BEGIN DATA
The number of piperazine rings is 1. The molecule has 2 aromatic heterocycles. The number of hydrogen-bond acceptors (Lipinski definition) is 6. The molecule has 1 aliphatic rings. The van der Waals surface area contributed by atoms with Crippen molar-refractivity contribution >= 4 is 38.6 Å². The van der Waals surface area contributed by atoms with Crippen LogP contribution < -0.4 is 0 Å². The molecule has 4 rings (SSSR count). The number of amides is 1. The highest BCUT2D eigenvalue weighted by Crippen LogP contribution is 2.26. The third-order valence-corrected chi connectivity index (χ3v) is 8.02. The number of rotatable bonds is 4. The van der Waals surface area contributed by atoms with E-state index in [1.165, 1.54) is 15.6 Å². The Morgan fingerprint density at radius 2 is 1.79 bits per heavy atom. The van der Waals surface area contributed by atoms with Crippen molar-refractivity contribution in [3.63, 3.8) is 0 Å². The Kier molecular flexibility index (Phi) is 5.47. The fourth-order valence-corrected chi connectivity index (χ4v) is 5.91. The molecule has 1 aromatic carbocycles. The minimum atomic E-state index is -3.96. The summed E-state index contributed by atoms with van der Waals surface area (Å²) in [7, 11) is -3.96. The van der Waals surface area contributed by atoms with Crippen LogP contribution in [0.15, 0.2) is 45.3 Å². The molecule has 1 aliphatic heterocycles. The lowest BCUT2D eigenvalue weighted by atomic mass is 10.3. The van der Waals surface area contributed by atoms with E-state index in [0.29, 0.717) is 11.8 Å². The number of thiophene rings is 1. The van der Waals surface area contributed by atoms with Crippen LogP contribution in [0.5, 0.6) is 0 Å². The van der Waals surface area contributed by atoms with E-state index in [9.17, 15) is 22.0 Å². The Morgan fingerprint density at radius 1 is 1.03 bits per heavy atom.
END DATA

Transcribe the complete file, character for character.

The number of piperazine rings is 1. The molecule has 2 aromatic heterocycles. The number of hydrogen-bond acceptors (Lipinski definition) is 6. The molecule has 1 aliphatic rings. The van der Waals surface area contributed by atoms with Crippen molar-refractivity contribution >= 4 is 38.6 Å². The van der Waals surface area contributed by atoms with Crippen LogP contribution < -0.4 is 0 Å². The molecule has 4 rings (SSSR count). The number of amides is 1. The highest BCUT2D eigenvalue weighted by Crippen LogP contribution is 2.26. The third-order valence-corrected chi connectivity index (χ3v) is 8.02. The number of rotatable bonds is 4. The van der Waals surface area contributed by atoms with E-state index in [1.165, 1.54) is 15.6 Å². The Morgan fingerprint density at radius 2 is 1.79 bits per heavy atom. The van der Waals surface area contributed by atoms with Crippen molar-refractivity contribution in [3.63, 3.8) is 0 Å². The Kier molecular flexibility index (Phi) is 5.47. The fourth-order valence-corrected chi connectivity index (χ4v) is 5.91. The molecule has 1 aromatic carbocycles. The minimum atomic E-state index is -3.96. The summed E-state index contributed by atoms with van der Waals surface area (Å²) in [7, 11) is -3.96. The van der Waals surface area contributed by atoms with Crippen LogP contribution in [0.15, 0.2) is 45.3 Å². The molecule has 1 aliphatic heterocycles. The lowest BCUT2D eigenvalue weighted by atomic mass is 10.3. The van der Waals surface area contributed by atoms with E-state index in [0.29, 0.717) is 11.8 Å². The number of thiophene rings is 1. The van der Waals surface area contributed by atoms with Crippen LogP contribution in [0.5, 0.6) is 0 Å². The van der Waals surface area contributed by atoms with E-state index in [9.17, 15) is 22.0 Å². The Morgan fingerprint density at radius 1 is 1.03 bits per heavy atom.